The author’s son, Timmy, suddenly suggests they all hold hands and form a circle, and then count to three and jump in the middle of the circle and yell “Grandpa!”
I pictured this as I was reading and could feel myself smiling at what a joyous and crazy sight this would be: to see 29 people running around on the beach at night in the middle of the winter, yelling “Grandpa!” over and over again. What a wonderful way to end that day.
It also seems the most appropriate thing to do, given the man they were saying good-bye to.
Have you ever done something spontaneous or “nontraditional” to commemorate the loss of someone or something? Did it give you peace of heart and mind?
3. A Final Testament
The final pages of the book describe the author sifting through cards, photographs, and a box of other mementos following his father’s funeral. One of the final items he comes across is the 13-page program for Sargent Shriver’s funeral Mass. On the back is a statement written by his father when he was eighty-seven years old. Mark Shriver describes it as a “testament.” It is startling in its conviction and in its goodness.
I read these words and immediately felt their power and passion. I was (and still am, as I retype them now) inspired.
Sargent Shriver’s testament, if shared by others, could seemingly make the world a better place.
I am a man who was born and has tried to live committed to being open to all people, no matter their differences in nationality, race, religion, or geography.
I am a man who is full of energy and health.
I am a man who takes his responsibilities seriously. I am committed to doing everything I can to succeed.
I am a man who is original and creative.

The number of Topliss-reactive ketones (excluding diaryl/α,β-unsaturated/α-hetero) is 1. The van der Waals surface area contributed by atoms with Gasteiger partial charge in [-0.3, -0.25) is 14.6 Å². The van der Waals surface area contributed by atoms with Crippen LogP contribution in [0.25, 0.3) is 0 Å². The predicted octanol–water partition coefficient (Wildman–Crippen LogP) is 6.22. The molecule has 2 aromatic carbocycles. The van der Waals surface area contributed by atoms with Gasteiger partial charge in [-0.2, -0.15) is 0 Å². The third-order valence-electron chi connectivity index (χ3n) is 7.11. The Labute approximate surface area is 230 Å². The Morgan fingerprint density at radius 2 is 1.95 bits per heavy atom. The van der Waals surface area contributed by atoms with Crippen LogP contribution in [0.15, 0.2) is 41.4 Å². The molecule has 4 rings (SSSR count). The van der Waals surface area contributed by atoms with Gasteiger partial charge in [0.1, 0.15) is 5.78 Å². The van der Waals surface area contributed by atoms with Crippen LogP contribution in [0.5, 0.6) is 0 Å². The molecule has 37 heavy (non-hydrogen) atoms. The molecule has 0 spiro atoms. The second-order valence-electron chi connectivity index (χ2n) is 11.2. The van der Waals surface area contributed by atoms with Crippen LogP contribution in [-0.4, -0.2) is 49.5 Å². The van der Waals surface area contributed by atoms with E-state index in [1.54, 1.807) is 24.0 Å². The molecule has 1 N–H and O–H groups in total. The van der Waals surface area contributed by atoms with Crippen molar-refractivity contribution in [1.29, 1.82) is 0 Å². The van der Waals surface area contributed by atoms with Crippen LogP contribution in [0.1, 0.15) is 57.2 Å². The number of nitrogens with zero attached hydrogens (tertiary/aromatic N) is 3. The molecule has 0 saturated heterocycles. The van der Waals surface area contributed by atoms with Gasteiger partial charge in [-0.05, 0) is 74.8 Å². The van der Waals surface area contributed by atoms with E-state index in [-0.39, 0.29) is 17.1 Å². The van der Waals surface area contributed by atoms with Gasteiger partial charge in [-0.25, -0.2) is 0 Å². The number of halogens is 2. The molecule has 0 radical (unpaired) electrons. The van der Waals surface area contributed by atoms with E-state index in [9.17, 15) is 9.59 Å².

I am a man who is unencumbered by the past and by existing hierarchies. I feel free to invent.
I believe the world was and is created by God. I believe the world is good beyond description.
I believe that we human being who seek life, liberty and pursuit of happiness do so because God has given us these things. They are a gift.
I believe that we have a responsibility to God to do whatever we can to do good things for people, especially the poor.
I believe in ideals. I believe that world can be better if only we focus on achieving our ideals.
I believe that any failure to achieve our ideals should only result in rededication to them.
I believe in faith, hope, and love. I believe that they have power.
Were you as moved by this last “statement” as I was?
Does it change your perspective to know that a nearly 90-year-old man suffering from Alzheimer’s disease composed it about his own life years before his death, simple to put pen to paper about who he is and who he has tried to be in his lifetime?
Would you ever be compelled to write a personal testament like Shriver’s? What would it say?
By ending his father’s story in this way, in his own words, the author is able to return to that idea of “a good man.”
I believe the difference between Sargent Shriver and other “good men” is that he truly and deeply believed that everyone else could be a good man as well—so long as they kept faith, hope, and love in the forefront of their every intention.